By Scott Berry, Director of Policy and Government Affairs, US Water Alliance

February 28, 2022

There are several factors slowing progress in Congress and leading to uncertainty. Congress’s attention has been occupied for much of February on funding for FY22—which we are now five months into. After passing the third Continuing Resolution earlier this month to continue funding the government and avoid a government shutdown, leadership on both sides of the aisle have stated their continued commitment to passing an appropriations omnibus package that will fully fund the government for the remainder of the current fiscal year (through September 30). Expectations remain optimistic to get this FY22 package across the finish line by the new deadline of March 11. Once Congress wraps up either an FY22 spending bill or another Continuing Resolution, the focus will shift immediately to the FY23 appropriations process and getting all 12 appropriations bills across the finish line by October of this year.
Democrats also continue to spin their wheels on the Build Back Better Act, which contains, among many other pieces, billions in additional spending for water. Negotiations remain stalled, despite sentiments within the Democratic Party that February would be a month of renewed vigor on Build Back Better. Senator Joe Manchin (D-WV) continues to be the face of resistance and negotiations and has said that for now, he is focused on prioritizing government funding (see above) and election reform over Build Back Better. But the window is closing ahead of President Biden’s first State of the Union address scheduled for March 1st, where Biden had hoped to have this signature piece of his agenda to show off to the nation.
In addition to these legislative fights taking up a great deal of the oxygen in the room, three other factors are slowing progress. First, the retirement announcement of Supreme Court Justice Breyer means Congress is gearing up for an election year SCOTUS fight. Both sides are ready to make this as political as possible, even before a nominee is selected. Vetting of potential candidates and pre-meetings with key Senators is already starting as President Biden intends to make good on his campaign promise to nominate a Black woman. Second, Senator Ben Ray Lujan (D-NM) suffered a stroke a few weeks ago. He is a reliable democratic vote in the 50/50 Senate, so nothing that needs all 50 Democrats to pass can move until he returns. He is notoriously private, so there has not been much on his condition. Previous senatorial stroke sufferers have been out for months at a time, though, so leadership has to plan very carefully for now. Third, Russia’s attack on the Ukraine, and the subsequent diplomatic and military fallout, are also going to occupy the lion’s share of Congress’s attention for the foreseeable future. With all the unknowns around the current situation, it’s difficult to project the impacts this will have on the political and legislative landscape.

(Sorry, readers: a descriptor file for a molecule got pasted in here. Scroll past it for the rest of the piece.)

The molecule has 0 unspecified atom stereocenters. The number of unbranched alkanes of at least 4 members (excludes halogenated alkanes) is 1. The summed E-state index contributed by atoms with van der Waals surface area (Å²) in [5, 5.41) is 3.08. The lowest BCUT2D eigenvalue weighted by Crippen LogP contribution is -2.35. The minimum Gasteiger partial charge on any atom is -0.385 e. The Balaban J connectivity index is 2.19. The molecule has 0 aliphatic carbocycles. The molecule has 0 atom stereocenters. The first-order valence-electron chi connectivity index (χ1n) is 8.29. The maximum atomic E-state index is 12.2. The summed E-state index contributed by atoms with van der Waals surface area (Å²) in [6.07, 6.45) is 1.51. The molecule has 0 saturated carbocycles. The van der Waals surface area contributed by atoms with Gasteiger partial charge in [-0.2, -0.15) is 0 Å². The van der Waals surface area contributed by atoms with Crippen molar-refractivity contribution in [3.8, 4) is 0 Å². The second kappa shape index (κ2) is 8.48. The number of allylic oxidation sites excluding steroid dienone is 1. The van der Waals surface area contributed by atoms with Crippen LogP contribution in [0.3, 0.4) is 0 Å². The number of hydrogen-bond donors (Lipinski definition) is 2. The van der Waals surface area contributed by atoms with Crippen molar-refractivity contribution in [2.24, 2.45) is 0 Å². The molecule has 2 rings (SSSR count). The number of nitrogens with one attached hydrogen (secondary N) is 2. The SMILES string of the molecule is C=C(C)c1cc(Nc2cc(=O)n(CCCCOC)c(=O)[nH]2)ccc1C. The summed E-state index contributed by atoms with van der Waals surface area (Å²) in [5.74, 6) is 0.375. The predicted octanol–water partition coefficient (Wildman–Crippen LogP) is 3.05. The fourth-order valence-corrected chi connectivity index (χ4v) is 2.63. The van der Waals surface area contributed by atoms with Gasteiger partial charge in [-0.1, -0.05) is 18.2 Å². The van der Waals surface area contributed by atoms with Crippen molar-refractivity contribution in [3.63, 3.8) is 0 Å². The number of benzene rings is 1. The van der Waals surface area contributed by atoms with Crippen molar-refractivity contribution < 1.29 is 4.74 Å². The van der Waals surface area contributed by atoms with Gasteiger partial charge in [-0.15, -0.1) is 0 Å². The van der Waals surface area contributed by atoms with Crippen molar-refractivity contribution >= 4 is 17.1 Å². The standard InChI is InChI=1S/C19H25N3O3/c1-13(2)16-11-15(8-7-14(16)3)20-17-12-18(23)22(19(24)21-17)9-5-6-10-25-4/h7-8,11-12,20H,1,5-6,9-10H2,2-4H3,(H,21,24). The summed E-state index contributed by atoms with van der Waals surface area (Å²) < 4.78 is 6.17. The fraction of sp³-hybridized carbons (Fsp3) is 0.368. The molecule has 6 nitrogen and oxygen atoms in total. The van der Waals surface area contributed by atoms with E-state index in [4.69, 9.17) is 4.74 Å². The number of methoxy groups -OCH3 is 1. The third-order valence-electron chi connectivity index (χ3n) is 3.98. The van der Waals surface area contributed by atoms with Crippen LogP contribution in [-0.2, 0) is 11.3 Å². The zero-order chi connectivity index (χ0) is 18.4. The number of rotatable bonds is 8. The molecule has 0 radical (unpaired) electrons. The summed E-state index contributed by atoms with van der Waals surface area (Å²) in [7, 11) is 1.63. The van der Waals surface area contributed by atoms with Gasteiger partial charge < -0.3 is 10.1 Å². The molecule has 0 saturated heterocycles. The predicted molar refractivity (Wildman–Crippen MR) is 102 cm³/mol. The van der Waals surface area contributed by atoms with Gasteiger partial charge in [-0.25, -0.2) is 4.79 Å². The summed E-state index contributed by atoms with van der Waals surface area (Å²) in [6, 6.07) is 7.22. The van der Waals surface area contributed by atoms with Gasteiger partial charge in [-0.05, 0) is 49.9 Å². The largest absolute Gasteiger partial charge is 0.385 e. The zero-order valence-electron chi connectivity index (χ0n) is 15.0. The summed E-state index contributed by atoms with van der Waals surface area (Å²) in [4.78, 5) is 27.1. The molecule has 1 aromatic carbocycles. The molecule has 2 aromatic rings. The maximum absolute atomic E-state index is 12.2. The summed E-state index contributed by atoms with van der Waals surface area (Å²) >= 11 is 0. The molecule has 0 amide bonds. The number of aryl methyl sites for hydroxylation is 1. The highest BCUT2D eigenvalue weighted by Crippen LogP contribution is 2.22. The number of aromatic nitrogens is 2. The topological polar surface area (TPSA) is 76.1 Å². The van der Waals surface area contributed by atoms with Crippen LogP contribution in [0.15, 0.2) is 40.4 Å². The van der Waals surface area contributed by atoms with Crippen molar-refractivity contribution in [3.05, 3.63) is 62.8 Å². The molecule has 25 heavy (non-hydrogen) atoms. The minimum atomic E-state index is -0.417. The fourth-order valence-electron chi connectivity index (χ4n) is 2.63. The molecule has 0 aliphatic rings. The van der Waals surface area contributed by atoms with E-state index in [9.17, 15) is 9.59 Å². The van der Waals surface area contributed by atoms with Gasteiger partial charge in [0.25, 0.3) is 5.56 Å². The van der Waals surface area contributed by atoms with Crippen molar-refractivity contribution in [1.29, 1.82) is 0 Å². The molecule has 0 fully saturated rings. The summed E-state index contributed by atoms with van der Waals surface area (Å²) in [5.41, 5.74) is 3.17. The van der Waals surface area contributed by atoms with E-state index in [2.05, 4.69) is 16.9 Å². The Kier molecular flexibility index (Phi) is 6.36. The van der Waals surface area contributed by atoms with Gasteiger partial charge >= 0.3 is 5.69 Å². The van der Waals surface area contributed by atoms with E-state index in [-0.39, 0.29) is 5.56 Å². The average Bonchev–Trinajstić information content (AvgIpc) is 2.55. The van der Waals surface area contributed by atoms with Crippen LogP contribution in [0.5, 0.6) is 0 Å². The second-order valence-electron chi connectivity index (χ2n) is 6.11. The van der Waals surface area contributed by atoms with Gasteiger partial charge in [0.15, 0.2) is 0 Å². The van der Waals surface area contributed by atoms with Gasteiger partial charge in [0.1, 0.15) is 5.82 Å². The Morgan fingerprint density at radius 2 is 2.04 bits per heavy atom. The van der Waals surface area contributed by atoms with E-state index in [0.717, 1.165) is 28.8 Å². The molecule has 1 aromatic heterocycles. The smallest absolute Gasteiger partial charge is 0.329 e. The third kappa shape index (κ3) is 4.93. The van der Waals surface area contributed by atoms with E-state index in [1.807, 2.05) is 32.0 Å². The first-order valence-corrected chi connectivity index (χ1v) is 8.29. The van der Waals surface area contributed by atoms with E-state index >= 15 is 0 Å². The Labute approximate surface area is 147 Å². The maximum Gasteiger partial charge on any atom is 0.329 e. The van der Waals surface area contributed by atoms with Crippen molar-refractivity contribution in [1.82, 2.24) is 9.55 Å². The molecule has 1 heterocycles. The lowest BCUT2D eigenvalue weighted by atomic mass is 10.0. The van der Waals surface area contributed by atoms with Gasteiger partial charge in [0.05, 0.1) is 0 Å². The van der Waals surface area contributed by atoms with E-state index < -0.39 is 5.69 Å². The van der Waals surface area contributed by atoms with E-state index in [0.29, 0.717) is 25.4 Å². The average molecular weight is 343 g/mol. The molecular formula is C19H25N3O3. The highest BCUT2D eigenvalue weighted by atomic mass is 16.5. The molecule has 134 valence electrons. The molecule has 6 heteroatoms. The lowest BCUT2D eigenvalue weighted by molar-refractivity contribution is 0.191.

Also this month, the White House Council on Environmental Quality (CEQ) released a beta version of its Climate and Economic Justice Screening Tool as a part of the Biden Administration’s Justice40 Initiative to deliver at least 40% of the overall benefits of federal water, climate, and related investments to disadvantaged communities. Once the tool advances past the beta stage, it will be used by federal agencies to ensure investments from the Bipartisan Infrastructure Law and future legislation are implemented equitably. The release of the beta version of the tool kicks off a 60-day public comment period, after which CEQ will analyze feedback and make any necessary changes.